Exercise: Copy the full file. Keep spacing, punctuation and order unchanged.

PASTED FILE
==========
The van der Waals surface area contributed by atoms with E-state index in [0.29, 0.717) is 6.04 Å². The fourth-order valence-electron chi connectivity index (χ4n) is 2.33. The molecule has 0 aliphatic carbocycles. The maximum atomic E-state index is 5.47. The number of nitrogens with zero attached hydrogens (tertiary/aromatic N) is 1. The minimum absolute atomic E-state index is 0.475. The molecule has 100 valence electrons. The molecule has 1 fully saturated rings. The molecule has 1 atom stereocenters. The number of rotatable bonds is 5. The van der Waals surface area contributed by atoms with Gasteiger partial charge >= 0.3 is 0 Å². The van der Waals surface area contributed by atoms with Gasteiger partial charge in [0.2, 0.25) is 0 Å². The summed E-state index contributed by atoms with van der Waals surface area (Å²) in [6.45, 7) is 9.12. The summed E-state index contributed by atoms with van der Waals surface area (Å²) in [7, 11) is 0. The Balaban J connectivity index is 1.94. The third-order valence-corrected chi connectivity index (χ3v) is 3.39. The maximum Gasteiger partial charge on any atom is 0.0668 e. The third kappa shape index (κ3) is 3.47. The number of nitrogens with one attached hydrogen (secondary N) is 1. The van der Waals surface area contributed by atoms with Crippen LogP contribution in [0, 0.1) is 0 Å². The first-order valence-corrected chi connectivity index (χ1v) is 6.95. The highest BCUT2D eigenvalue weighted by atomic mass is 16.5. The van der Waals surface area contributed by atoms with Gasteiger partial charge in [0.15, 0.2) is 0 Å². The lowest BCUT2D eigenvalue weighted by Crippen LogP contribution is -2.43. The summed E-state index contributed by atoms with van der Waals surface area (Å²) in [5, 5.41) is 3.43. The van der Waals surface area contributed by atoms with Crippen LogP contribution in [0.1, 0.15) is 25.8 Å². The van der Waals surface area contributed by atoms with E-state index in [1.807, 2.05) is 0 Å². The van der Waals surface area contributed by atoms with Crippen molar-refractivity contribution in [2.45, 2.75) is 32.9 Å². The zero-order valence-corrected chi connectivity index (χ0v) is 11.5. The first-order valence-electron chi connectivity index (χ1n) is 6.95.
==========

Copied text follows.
The van der Waals surface area contributed by atoms with E-state index in [0.29, 0.717) is 6.04 Å². The fourth-order valence-electron chi connectivity index (χ4n) is 2.33. The molecule has 0 aliphatic carbocycles. The maximum atomic E-state index is 5.47. The number of nitrogens with zero attached hydrogens (tertiary/aromatic N) is 1. The minimum absolute atomic E-state index is 0.475. The molecule has 100 valence electrons. The molecule has 1 fully saturated rings. The molecule has 1 atom stereocenters. The number of rotatable bonds is 5. The van der Waals surface area contributed by atoms with Gasteiger partial charge >= 0.3 is 0 Å². The van der Waals surface area contributed by atoms with Gasteiger partial charge in [0.2, 0.25) is 0 Å². The summed E-state index contributed by atoms with van der Waals surface area (Å²) in [6.45, 7) is 9.12. The summed E-state index contributed by atoms with van der Waals surface area (Å²) in [7, 11) is 0. The Balaban J connectivity index is 1.94. The third-order valence-corrected chi connectivity index (χ3v) is 3.39. The maximum Gasteiger partial charge on any atom is 0.0668 e. The third kappa shape index (κ3) is 3.47. The number of nitrogens with one attached hydrogen (secondary N) is 1. The van der Waals surface area contributed by atoms with Crippen LogP contribution in [0, 0.1) is 0 Å². The first-order valence-corrected chi connectivity index (χ1v) is 6.95. The highest BCUT2D eigenvalue weighted by atomic mass is 16.5. The van der Waals surface area contributed by atoms with Gasteiger partial charge in [0.15, 0.2) is 0 Å². The lowest BCUT2D eigenvalue weighted by Crippen LogP contribution is -2.43. The summed E-state index contributed by atoms with van der Waals surface area (Å²) in [5, 5.41) is 3.43. The van der Waals surface area contributed by atoms with Crippen LogP contribution in [0.1, 0.15) is 25.8 Å². The van der Waals surface area contributed by atoms with E-state index in [1.807, 2.05) is 0 Å². The van der Waals surface area contributed by atoms with Crippen molar-refractivity contribution in [2.45, 2.75) is 32.9 Å². The zero-order valence-corrected chi connectivity index (χ0v) is 11.5. The first-order valence-electron chi connectivity index (χ1n) is 6.95.